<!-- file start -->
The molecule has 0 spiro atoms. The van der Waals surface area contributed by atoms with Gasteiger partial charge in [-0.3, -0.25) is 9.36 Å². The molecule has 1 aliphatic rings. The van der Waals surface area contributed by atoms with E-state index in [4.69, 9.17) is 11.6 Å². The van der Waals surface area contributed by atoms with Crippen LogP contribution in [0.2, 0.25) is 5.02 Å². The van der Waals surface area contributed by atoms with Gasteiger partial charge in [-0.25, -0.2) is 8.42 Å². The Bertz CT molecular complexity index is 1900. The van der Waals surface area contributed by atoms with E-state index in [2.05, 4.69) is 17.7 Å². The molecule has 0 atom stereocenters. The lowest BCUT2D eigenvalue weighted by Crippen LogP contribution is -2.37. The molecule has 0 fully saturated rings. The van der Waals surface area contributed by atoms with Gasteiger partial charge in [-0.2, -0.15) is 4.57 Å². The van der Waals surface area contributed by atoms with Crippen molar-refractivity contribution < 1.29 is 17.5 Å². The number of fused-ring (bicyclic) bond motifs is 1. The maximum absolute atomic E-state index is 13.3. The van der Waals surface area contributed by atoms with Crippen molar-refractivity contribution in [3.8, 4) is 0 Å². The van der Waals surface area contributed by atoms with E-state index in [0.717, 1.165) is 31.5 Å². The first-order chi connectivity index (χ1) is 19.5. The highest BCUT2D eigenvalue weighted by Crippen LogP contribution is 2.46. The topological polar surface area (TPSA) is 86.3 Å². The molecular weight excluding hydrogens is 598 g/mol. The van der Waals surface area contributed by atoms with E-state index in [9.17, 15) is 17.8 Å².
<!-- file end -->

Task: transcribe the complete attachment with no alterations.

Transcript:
The molecule has 0 spiro atoms. The van der Waals surface area contributed by atoms with Gasteiger partial charge in [-0.3, -0.25) is 9.36 Å². The molecule has 1 aliphatic rings. The van der Waals surface area contributed by atoms with E-state index in [4.69, 9.17) is 11.6 Å². The van der Waals surface area contributed by atoms with Crippen LogP contribution in [0.2, 0.25) is 5.02 Å². The van der Waals surface area contributed by atoms with Gasteiger partial charge in [-0.25, -0.2) is 8.42 Å². The Bertz CT molecular complexity index is 1900. The van der Waals surface area contributed by atoms with E-state index in [2.05, 4.69) is 17.7 Å². The molecule has 0 atom stereocenters. The lowest BCUT2D eigenvalue weighted by Crippen LogP contribution is -2.37. The molecule has 0 fully saturated rings. The van der Waals surface area contributed by atoms with Gasteiger partial charge in [-0.2, -0.15) is 4.57 Å². The van der Waals surface area contributed by atoms with Crippen molar-refractivity contribution < 1.29 is 17.5 Å². The number of fused-ring (bicyclic) bond motifs is 1. The maximum absolute atomic E-state index is 13.3. The van der Waals surface area contributed by atoms with Crippen molar-refractivity contribution in [3.8, 4) is 0 Å². The van der Waals surface area contributed by atoms with E-state index in [0.717, 1.165) is 31.5 Å². The first-order chi connectivity index (χ1) is 19.5. The highest BCUT2D eigenvalue weighted by Crippen LogP contribution is 2.46. The topological polar surface area (TPSA) is 86.3 Å². The molecular weight excluding hydrogens is 598 g/mol. The van der Waals surface area contributed by atoms with E-state index in [9.17, 15) is 17.8 Å².